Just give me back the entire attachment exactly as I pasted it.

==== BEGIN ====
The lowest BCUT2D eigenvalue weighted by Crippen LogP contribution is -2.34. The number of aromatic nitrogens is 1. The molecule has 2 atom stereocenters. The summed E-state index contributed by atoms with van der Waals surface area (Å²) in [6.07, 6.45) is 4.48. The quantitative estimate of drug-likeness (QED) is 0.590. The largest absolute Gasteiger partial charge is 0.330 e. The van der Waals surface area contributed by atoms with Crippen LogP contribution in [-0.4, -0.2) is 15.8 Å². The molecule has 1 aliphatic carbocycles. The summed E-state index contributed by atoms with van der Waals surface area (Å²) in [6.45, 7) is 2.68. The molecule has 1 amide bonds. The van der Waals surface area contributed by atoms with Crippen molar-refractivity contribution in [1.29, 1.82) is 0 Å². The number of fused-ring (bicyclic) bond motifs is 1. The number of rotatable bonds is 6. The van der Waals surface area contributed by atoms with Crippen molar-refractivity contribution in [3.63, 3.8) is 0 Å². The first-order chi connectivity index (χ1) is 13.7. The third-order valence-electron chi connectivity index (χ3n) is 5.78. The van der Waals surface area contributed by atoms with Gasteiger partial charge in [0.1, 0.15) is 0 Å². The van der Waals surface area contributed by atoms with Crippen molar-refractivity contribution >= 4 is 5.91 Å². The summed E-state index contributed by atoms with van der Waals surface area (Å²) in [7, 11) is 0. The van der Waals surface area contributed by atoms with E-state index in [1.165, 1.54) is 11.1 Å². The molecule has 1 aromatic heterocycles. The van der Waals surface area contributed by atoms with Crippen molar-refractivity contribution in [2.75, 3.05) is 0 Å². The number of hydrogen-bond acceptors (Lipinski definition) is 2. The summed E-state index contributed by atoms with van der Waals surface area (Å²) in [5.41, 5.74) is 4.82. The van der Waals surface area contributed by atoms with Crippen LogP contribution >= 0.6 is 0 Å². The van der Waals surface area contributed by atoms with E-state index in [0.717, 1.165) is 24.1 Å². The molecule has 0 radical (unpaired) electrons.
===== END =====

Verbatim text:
The lowest BCUT2D eigenvalue weighted by Crippen LogP contribution is -2.34. The number of aromatic nitrogens is 1. The molecule has 2 atom stereocenters. The summed E-state index contributed by atoms with van der Waals surface area (Å²) in [6.07, 6.45) is 4.48. The quantitative estimate of drug-likeness (QED) is 0.590. The largest absolute Gasteiger partial charge is 0.330 e. The van der Waals surface area contributed by atoms with Crippen LogP contribution in [-0.4, -0.2) is 15.8 Å². The molecule has 1 aliphatic carbocycles. The summed E-state index contributed by atoms with van der Waals surface area (Å²) in [6.45, 7) is 2.68. The molecule has 1 amide bonds. The van der Waals surface area contributed by atoms with Crippen molar-refractivity contribution in [1.29, 1.82) is 0 Å². The number of fused-ring (bicyclic) bond motifs is 1. The number of rotatable bonds is 6. The van der Waals surface area contributed by atoms with Crippen molar-refractivity contribution in [3.63, 3.8) is 0 Å². The first-order chi connectivity index (χ1) is 13.7. The third-order valence-electron chi connectivity index (χ3n) is 5.78. The van der Waals surface area contributed by atoms with Gasteiger partial charge in [0.1, 0.15) is 0 Å². The van der Waals surface area contributed by atoms with Crippen molar-refractivity contribution >= 4 is 5.91 Å². The summed E-state index contributed by atoms with van der Waals surface area (Å²) in [7, 11) is 0. The van der Waals surface area contributed by atoms with E-state index in [1.165, 1.54) is 11.1 Å². The molecule has 1 aromatic heterocycles. The van der Waals surface area contributed by atoms with Crippen molar-refractivity contribution in [2.75, 3.05) is 0 Å². The number of hydrogen-bond acceptors (Lipinski definition) is 2. The summed E-state index contributed by atoms with van der Waals surface area (Å²) in [5.41, 5.74) is 4.82. The van der Waals surface area contributed by atoms with Crippen LogP contribution >= 0.6 is 0 Å². The van der Waals surface area contributed by atoms with E-state index in [0.717, 1.165) is 24.1 Å². The molecule has 0 radical (unpaired) electrons.